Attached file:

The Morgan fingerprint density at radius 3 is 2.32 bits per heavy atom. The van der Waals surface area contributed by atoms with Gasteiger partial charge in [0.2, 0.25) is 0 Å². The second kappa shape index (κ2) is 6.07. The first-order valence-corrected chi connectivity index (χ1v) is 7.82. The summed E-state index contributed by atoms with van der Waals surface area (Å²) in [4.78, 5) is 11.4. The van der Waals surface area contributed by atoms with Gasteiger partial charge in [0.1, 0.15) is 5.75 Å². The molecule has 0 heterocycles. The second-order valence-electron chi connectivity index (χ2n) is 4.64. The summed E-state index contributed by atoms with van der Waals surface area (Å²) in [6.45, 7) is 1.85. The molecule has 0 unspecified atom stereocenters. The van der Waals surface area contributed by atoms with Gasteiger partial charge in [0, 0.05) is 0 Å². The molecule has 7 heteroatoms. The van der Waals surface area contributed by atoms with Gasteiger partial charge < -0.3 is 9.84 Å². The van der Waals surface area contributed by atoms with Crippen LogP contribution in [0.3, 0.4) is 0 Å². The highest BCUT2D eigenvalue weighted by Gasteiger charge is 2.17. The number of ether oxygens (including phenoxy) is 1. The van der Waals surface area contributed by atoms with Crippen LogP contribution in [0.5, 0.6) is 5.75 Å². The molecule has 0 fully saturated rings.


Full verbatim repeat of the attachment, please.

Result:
The Morgan fingerprint density at radius 3 is 2.32 bits per heavy atom. The van der Waals surface area contributed by atoms with Gasteiger partial charge in [0.2, 0.25) is 0 Å². The second kappa shape index (κ2) is 6.07. The first-order valence-corrected chi connectivity index (χ1v) is 7.82. The summed E-state index contributed by atoms with van der Waals surface area (Å²) in [4.78, 5) is 11.4. The van der Waals surface area contributed by atoms with Gasteiger partial charge in [0.1, 0.15) is 5.75 Å². The molecule has 0 heterocycles. The second-order valence-electron chi connectivity index (χ2n) is 4.64. The summed E-state index contributed by atoms with van der Waals surface area (Å²) in [6.45, 7) is 1.85. The molecule has 0 unspecified atom stereocenters. The van der Waals surface area contributed by atoms with Gasteiger partial charge in [0, 0.05) is 0 Å². The molecule has 7 heteroatoms. The van der Waals surface area contributed by atoms with Gasteiger partial charge < -0.3 is 9.84 Å². The van der Waals surface area contributed by atoms with Crippen LogP contribution in [0.3, 0.4) is 0 Å². The highest BCUT2D eigenvalue weighted by Gasteiger charge is 2.17. The number of ether oxygens (including phenoxy) is 1. The van der Waals surface area contributed by atoms with Crippen LogP contribution in [0.5, 0.6) is 5.75 Å². The molecule has 0 fully saturated rings.